that you will take this apology and clarification to them with the same
speed and economy that you spread my original note. For even a single
member of this orchestra to see me as anything but an active, grateful,
well-intended volunteer trying to make our community and its citizens
all that is possible, is unacceptable. I implore you to accept the
remorse of an impassioned but at times clumsy friend that is subject to
mistakes and foils like anyone else.

Grateful for your time,

Tom Beames

Friday, December 28 2007 – 10:49 PM

The letter does not address musician demands from 12/26/2007
that Mr. Beams leave the JSA Board of Directors and at the time this
article was published, no official reaction from musicians has been

About Drew McManus

"I hear that every time you show up to work with an orchestra, people get fired." Those were the first words out of an executive's mouth after her board chair introduced us. That executive is now a dear colleague and friend but the day that consulting contract began with her orchestra, she was convinced I was a hatchet-man brought in by the board to clean house.

I understand where the trepidation comes from as a great deal of my consulting and technology provider work for arts organizations involves due diligence, separating fact from fiction, interpreting spin, as well as performance review and oversight. So yes, sometimes that work results in one or two individuals "aggressively embracing career change" but far more often than not, it reinforces and clarifies exactly what works and why.

In short, it doesn't matter if you know where all the bodies are buried if you can't keep your own clients out of the ground, and I'm fortunate enough to say that for more than 15 years, I've done exactly that for groups of all budget size from Qatar to Kathmandu.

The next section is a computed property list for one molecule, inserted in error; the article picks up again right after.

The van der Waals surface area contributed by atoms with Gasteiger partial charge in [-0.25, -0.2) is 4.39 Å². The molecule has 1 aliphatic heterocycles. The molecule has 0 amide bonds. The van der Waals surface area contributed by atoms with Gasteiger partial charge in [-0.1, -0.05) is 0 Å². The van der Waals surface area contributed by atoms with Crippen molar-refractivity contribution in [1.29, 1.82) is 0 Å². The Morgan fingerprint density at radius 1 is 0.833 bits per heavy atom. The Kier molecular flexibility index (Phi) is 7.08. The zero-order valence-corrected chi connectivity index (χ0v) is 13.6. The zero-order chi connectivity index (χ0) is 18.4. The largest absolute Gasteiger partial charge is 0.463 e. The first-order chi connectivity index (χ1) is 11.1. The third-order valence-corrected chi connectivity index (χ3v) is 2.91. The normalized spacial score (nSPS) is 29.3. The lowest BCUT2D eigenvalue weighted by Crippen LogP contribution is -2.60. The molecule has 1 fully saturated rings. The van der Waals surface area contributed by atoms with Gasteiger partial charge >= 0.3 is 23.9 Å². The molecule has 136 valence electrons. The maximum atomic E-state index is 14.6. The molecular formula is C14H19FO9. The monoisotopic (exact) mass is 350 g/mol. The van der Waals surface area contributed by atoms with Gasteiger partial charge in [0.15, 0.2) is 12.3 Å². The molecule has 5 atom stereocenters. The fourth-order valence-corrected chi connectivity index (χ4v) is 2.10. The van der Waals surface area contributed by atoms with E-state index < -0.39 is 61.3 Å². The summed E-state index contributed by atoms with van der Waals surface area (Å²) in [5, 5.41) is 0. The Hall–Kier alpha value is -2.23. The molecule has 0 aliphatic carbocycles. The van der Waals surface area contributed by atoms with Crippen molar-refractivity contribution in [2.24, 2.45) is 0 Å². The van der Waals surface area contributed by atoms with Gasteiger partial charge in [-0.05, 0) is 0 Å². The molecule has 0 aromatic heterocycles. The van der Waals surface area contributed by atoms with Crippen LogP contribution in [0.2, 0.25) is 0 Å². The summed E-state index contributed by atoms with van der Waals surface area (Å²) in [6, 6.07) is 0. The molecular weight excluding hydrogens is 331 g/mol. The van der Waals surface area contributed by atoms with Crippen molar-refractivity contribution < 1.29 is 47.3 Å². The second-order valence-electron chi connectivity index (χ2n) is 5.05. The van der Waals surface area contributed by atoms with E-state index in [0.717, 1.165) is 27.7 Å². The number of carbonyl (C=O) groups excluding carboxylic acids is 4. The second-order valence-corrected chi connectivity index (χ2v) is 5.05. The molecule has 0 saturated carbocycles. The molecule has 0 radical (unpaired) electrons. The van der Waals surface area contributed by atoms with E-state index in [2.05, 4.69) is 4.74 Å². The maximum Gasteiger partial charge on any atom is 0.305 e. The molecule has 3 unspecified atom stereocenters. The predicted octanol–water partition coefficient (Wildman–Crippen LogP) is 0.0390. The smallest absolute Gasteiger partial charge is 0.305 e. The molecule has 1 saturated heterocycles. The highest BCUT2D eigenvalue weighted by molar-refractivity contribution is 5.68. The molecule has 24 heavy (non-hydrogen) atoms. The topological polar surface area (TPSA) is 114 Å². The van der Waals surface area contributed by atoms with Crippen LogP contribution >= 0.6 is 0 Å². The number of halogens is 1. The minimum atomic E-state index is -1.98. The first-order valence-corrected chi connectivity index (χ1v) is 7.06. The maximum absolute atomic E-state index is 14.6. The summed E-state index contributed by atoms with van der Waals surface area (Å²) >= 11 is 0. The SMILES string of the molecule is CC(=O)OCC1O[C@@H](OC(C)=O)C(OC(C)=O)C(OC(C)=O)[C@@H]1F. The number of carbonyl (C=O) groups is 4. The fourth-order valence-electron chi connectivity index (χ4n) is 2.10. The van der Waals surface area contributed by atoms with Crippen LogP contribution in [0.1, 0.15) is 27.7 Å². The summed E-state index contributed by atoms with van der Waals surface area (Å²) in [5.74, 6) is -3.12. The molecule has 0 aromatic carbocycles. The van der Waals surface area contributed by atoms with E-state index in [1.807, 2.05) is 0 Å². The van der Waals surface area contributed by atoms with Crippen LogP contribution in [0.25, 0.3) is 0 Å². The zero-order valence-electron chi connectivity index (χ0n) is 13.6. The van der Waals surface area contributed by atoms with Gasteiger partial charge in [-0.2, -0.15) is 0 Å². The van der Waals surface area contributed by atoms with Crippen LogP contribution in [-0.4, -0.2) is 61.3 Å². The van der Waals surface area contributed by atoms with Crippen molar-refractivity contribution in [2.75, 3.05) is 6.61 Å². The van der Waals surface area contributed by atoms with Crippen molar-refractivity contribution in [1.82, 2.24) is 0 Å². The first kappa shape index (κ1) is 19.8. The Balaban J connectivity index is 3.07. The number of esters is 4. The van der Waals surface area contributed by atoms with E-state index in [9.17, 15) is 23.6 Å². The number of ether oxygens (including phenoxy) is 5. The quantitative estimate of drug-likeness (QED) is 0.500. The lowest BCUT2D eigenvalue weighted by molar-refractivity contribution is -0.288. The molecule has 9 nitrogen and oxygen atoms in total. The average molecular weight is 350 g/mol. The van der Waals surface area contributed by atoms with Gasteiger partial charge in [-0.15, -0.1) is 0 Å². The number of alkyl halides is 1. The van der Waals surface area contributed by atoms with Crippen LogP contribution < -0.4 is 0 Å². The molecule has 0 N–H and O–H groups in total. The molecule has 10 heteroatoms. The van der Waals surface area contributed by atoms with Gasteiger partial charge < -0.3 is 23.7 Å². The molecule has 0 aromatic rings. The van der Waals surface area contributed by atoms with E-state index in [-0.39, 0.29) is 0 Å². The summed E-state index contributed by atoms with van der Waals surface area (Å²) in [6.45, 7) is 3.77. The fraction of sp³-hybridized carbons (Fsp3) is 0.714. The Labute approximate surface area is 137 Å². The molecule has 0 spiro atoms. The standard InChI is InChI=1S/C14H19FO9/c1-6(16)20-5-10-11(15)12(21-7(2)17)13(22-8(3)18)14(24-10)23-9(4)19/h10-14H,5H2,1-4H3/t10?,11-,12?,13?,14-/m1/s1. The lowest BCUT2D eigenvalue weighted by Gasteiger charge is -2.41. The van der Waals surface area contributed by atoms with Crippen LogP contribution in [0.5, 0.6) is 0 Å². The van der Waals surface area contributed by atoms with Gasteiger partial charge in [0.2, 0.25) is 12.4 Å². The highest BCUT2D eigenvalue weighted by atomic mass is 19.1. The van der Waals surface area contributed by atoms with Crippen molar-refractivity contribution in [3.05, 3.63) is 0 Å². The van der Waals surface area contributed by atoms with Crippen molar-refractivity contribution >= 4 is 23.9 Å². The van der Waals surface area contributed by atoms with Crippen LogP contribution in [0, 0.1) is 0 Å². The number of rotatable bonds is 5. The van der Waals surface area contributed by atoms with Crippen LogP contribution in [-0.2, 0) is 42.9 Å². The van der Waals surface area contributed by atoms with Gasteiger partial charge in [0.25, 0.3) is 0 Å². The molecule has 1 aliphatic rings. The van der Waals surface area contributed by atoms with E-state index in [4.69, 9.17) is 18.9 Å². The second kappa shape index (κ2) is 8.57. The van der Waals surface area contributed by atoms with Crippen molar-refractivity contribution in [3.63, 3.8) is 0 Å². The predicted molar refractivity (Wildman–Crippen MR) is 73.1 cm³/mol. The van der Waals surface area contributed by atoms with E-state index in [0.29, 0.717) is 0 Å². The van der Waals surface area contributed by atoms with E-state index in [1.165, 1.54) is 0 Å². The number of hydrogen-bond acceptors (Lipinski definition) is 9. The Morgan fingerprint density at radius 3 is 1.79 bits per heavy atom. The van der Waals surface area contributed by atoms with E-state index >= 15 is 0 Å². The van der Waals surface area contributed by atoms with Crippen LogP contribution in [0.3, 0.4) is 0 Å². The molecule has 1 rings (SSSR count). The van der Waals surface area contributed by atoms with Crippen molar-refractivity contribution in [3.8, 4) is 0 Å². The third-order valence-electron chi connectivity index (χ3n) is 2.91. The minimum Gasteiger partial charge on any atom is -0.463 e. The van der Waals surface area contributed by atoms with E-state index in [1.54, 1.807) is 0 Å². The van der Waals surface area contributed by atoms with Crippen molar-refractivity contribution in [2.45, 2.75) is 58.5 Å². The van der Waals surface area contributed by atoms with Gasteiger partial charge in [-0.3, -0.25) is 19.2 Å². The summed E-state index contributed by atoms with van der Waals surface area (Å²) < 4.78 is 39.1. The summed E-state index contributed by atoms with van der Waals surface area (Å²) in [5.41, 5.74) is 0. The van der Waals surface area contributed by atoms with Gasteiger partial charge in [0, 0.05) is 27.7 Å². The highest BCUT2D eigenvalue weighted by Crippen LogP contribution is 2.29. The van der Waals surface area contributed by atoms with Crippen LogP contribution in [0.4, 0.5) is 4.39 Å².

For fun, I write a daily blog about the orchestra business, provide a platform for arts insiders to speak their mind, keep track of what people in this business get paid, help write a satirical cartoon about orchestra life, hack the arts, and love a good coffee drink.

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1 thought on “Recent Developments in Jacksonville”

  1. This reply by Mr. Beames makes it hard to believe he could ever take place in a LockOut of the musicians he claims to support and have such a deep love, admiration, and respect for. Perhaps he should direct prose of this quality to the Board arguing for an enhanced vision of the orchestra, not the diminished one the current Board is imposing on the community at large and the orchestra in particular.

    I think that point is one which will come back to the bargaining table assuming the JSA will acknowledge Mr. Beames’ letter during negotiation sessions. It also comes back to the situation from a public relations perspective; for example, is the decision to lock the musicians out and cancel health care coverage some form of tough love? If the JSA board adopts that position, they may inadvertently end up throwing out the baby with the bathwater and Jacksonville might be the latest addition to major Florida cities without a symphonic orchestra. That’s hardly a noble accomplishment for anyone professing the sentiments in Mr. Beames’ letter.~ Drew McManus